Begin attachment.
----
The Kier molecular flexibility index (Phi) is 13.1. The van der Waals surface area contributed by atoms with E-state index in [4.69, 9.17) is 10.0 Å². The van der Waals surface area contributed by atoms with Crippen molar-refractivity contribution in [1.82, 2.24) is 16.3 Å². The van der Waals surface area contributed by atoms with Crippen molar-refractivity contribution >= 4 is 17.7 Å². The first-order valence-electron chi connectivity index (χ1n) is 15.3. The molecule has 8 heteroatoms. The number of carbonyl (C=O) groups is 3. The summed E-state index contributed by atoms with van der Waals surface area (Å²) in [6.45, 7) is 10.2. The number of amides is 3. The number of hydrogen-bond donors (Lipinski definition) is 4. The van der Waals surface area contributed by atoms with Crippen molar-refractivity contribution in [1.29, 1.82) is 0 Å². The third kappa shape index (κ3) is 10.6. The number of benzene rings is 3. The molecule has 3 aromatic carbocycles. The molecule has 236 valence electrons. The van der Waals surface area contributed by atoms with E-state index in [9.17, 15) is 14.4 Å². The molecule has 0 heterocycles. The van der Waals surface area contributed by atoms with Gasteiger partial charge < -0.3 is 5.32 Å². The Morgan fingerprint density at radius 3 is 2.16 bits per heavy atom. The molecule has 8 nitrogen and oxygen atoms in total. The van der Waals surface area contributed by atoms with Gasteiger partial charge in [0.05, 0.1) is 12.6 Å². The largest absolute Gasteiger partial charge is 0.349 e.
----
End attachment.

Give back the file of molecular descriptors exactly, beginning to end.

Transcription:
The Kier molecular flexibility index (Phi) is 13.1. The van der Waals surface area contributed by atoms with E-state index in [4.69, 9.17) is 10.0 Å². The van der Waals surface area contributed by atoms with Crippen molar-refractivity contribution in [1.82, 2.24) is 16.3 Å². The van der Waals surface area contributed by atoms with Crippen molar-refractivity contribution >= 4 is 17.7 Å². The first-order valence-electron chi connectivity index (χ1n) is 15.3. The molecule has 8 heteroatoms. The number of carbonyl (C=O) groups is 3. The summed E-state index contributed by atoms with van der Waals surface area (Å²) in [6.45, 7) is 10.2. The number of amides is 3. The number of hydrogen-bond donors (Lipinski definition) is 4. The van der Waals surface area contributed by atoms with Crippen molar-refractivity contribution in [1.29, 1.82) is 0 Å². The third kappa shape index (κ3) is 10.6. The number of benzene rings is 3. The molecule has 3 aromatic carbocycles. The molecule has 236 valence electrons. The van der Waals surface area contributed by atoms with E-state index in [9.17, 15) is 14.4 Å². The molecule has 0 heterocycles. The van der Waals surface area contributed by atoms with Gasteiger partial charge < -0.3 is 5.32 Å². The Morgan fingerprint density at radius 3 is 2.16 bits per heavy atom. The molecule has 8 nitrogen and oxygen atoms in total. The van der Waals surface area contributed by atoms with Gasteiger partial charge in [0.05, 0.1) is 12.6 Å². The largest absolute Gasteiger partial charge is 0.349 e.